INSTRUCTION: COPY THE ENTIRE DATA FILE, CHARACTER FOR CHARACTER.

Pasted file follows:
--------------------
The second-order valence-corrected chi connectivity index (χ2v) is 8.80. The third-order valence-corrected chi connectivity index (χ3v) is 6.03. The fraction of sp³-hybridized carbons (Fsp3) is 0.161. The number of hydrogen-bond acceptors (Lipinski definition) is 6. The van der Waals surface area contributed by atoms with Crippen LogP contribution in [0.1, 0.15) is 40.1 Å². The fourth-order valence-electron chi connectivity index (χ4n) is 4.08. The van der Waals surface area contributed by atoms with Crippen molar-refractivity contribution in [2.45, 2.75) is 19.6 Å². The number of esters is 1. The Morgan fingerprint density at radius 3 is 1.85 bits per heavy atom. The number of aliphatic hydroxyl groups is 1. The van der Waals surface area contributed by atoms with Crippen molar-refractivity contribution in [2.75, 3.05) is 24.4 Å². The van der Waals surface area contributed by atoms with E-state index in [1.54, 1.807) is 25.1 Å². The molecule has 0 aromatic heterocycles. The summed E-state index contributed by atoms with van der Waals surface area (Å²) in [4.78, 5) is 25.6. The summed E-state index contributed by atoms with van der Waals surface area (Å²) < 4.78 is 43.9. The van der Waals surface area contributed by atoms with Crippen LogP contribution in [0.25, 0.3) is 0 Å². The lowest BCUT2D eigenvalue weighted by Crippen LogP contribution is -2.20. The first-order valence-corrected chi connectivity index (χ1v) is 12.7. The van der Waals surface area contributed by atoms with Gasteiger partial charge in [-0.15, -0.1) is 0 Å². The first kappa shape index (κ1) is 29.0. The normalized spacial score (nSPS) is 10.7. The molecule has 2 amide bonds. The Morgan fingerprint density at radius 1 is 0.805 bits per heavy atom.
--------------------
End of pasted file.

The second-order valence-corrected chi connectivity index (χ2v) is 8.80. The third-order valence-corrected chi connectivity index (χ3v) is 6.03. The fraction of sp³-hybridized carbons (Fsp3) is 0.161. The number of hydrogen-bond acceptors (Lipinski definition) is 6. The van der Waals surface area contributed by atoms with Crippen LogP contribution in [0.1, 0.15) is 40.1 Å². The fourth-order valence-electron chi connectivity index (χ4n) is 4.08. The van der Waals surface area contributed by atoms with Crippen molar-refractivity contribution in [2.45, 2.75) is 19.6 Å². The number of esters is 1. The Morgan fingerprint density at radius 3 is 1.85 bits per heavy atom. The number of aliphatic hydroxyl groups is 1. The van der Waals surface area contributed by atoms with Crippen molar-refractivity contribution in [2.75, 3.05) is 24.4 Å². The van der Waals surface area contributed by atoms with E-state index in [1.54, 1.807) is 25.1 Å². The molecule has 0 aromatic heterocycles. The summed E-state index contributed by atoms with van der Waals surface area (Å²) in [4.78, 5) is 25.6. The summed E-state index contributed by atoms with van der Waals surface area (Å²) < 4.78 is 43.9. The van der Waals surface area contributed by atoms with Crippen LogP contribution in [0.25, 0.3) is 0 Å². The lowest BCUT2D eigenvalue weighted by Crippen LogP contribution is -2.20. The first-order valence-corrected chi connectivity index (χ1v) is 12.7. The van der Waals surface area contributed by atoms with Gasteiger partial charge in [-0.15, -0.1) is 0 Å². The first kappa shape index (κ1) is 29.0. The normalized spacial score (nSPS) is 10.7. The molecule has 2 amide bonds. The Morgan fingerprint density at radius 1 is 0.805 bits per heavy atom.